The Best Coffee at Home:
Coffee Storage and Other Tips
We're quite sure you've heard from a best friend's sister's uncle's cousin's former roommate that "X" is the best way to store your coffee. But then someone else told you that "Y" is the best and "X" is for chumps.
Well, let us dispel all rumors, heresy, and just plain dumbness.
Take a look below and read up on the best way to store your coffee as well as other tips and tricks to ensure your coffee is the best you can make it!
Airtight and Cool
Storage is integral to maintaining your coffee's freshness and flavor. It is important to keep it away from excessive air, moisture, heat, and light -- in that order -- in order to preserve its fresh-roast flavor as long as possible. Coffee beans are decorative and beautiful to look at but you will compromise the taste of your coffee if you store your beans in ornamental, glass canisters on your kitchen countertop. Doing so will cause them to become stale and your coffee will quickly lose its fresh flavor.
Storing Your Daily Coffee
It is important not to refrigerate or freeze your daily supply of coffee because contact with moisture will cause it to deteriorate. Instead, store coffee in air-tight glass or ceramic containers and keep it in a convenient, but dark and cool, location. Remember that a cabinet near the oven is often too warm, as is a cabinet on an outside wall of your kitchen if it receives heat from a strong afternoon or summer sun.
The commercial coffee containers that you purchased your coffee in are generally not appropriate for long-term storage. Appropriate coffee storage canisters with an airtight seal are a worthwhile investment.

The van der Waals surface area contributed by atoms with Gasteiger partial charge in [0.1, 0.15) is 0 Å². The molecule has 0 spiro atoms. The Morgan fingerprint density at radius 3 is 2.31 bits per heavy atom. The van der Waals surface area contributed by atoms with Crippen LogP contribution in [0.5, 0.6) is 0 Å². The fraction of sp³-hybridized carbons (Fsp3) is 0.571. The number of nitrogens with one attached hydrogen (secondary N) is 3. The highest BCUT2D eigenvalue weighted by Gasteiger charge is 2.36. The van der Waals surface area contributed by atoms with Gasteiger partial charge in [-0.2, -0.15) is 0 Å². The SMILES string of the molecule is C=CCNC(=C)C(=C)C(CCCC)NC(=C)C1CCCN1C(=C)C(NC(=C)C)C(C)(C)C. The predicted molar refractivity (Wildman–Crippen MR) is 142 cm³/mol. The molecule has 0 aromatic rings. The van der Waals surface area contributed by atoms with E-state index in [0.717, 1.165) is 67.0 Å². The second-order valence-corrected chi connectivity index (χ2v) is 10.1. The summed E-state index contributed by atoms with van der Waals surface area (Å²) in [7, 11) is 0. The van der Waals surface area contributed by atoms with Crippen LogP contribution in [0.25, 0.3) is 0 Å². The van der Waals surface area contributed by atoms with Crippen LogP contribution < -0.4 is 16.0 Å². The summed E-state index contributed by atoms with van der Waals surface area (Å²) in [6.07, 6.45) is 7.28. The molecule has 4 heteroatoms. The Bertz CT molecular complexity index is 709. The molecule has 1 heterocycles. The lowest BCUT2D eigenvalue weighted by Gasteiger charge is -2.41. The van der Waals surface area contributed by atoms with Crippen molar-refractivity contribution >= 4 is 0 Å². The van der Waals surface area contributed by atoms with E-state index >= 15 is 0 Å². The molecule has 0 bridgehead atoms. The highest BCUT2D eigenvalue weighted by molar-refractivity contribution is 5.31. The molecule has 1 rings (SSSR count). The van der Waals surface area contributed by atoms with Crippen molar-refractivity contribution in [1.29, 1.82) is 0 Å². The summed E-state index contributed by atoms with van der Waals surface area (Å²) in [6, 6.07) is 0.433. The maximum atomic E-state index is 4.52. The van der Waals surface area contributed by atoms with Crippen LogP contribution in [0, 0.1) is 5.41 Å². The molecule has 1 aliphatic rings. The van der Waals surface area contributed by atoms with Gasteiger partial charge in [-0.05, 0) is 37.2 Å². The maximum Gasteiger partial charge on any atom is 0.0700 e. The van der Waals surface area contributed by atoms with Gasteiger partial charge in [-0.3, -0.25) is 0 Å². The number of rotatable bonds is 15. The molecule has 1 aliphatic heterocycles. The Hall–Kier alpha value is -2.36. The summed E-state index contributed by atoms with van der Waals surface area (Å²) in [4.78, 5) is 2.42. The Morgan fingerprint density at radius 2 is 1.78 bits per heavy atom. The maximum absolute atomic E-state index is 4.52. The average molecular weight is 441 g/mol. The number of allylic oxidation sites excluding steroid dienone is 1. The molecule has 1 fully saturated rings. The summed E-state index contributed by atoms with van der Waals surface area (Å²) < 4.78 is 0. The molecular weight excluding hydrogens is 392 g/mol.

When You Can Freeze
It's fine to freeze whole beans for up to a month, provided you're not taking them out during that period. "For a large amount of coffee, first divide it into smaller portions, then freeze the portions in airtight bags," recommends Robert Nelson, president and chief executive officer of the National Coffee Association. When you do remove the frozen beans, put them on a shelf to thaw, and grind and brew within two weeks so the coffee is truly good to the last drop.
It is wise to purchase coffee in amounts proportionate to how quickly it will used. Coffee begins to lose its freshness almost immediately after roasting so it is far better to purchase it in smaller quantities. Purchase freshly roasted coffee frequently and buy only what you will use in the next 1 or 2 weeks. And because exposure to air is your coffee's worst enemy, it is a good idea to divide your coffee supply into several smaller portions, keeping the larger, unused portion in an air-tight container.
Storing Larger Quantities of Coffee
If you've purchased a large quantity of coffee that you will not use immediately, small portions, wrapped in airtight bags, can be stored for up to a month in the freezer. Once you have removed them from the freezer, however, do not return them. Instead, move them to an air-tight container and store in a cool, dry place.